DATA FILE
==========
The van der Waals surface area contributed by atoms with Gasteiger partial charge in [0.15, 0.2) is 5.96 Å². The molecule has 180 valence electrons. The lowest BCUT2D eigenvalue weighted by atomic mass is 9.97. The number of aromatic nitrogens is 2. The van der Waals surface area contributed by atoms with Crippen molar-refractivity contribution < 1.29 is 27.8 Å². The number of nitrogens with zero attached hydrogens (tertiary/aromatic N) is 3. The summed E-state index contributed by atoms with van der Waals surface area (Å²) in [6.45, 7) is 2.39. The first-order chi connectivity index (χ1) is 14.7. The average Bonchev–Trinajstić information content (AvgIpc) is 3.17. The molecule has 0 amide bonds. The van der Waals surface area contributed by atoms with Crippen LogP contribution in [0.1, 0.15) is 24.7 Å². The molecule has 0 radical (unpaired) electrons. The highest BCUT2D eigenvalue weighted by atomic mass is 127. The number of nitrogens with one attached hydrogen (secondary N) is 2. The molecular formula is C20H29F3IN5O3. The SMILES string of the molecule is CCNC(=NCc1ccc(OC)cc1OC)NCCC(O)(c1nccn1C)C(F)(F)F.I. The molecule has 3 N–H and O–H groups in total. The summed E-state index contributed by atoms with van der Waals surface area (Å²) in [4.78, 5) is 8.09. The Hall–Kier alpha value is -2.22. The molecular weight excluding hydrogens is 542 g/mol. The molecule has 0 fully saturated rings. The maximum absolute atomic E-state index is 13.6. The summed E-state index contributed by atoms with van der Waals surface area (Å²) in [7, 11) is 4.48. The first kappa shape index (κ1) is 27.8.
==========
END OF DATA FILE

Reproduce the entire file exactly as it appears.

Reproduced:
The van der Waals surface area contributed by atoms with Gasteiger partial charge in [0.15, 0.2) is 5.96 Å². The molecule has 180 valence electrons. The lowest BCUT2D eigenvalue weighted by atomic mass is 9.97. The number of aromatic nitrogens is 2. The van der Waals surface area contributed by atoms with Crippen molar-refractivity contribution < 1.29 is 27.8 Å². The number of nitrogens with zero attached hydrogens (tertiary/aromatic N) is 3. The summed E-state index contributed by atoms with van der Waals surface area (Å²) in [6.45, 7) is 2.39. The first-order chi connectivity index (χ1) is 14.7. The average Bonchev–Trinajstić information content (AvgIpc) is 3.17. The molecule has 0 amide bonds. The van der Waals surface area contributed by atoms with Crippen LogP contribution in [0.1, 0.15) is 24.7 Å². The molecule has 0 radical (unpaired) electrons. The highest BCUT2D eigenvalue weighted by atomic mass is 127. The number of nitrogens with one attached hydrogen (secondary N) is 2. The molecular formula is C20H29F3IN5O3. The SMILES string of the molecule is CCNC(=NCc1ccc(OC)cc1OC)NCCC(O)(c1nccn1C)C(F)(F)F.I. The molecule has 3 N–H and O–H groups in total. The summed E-state index contributed by atoms with van der Waals surface area (Å²) in [4.78, 5) is 8.09. The Hall–Kier alpha value is -2.22. The molecular weight excluding hydrogens is 542 g/mol. The molecule has 0 fully saturated rings. The maximum absolute atomic E-state index is 13.6. The summed E-state index contributed by atoms with van der Waals surface area (Å²) in [7, 11) is 4.48. The first kappa shape index (κ1) is 27.8.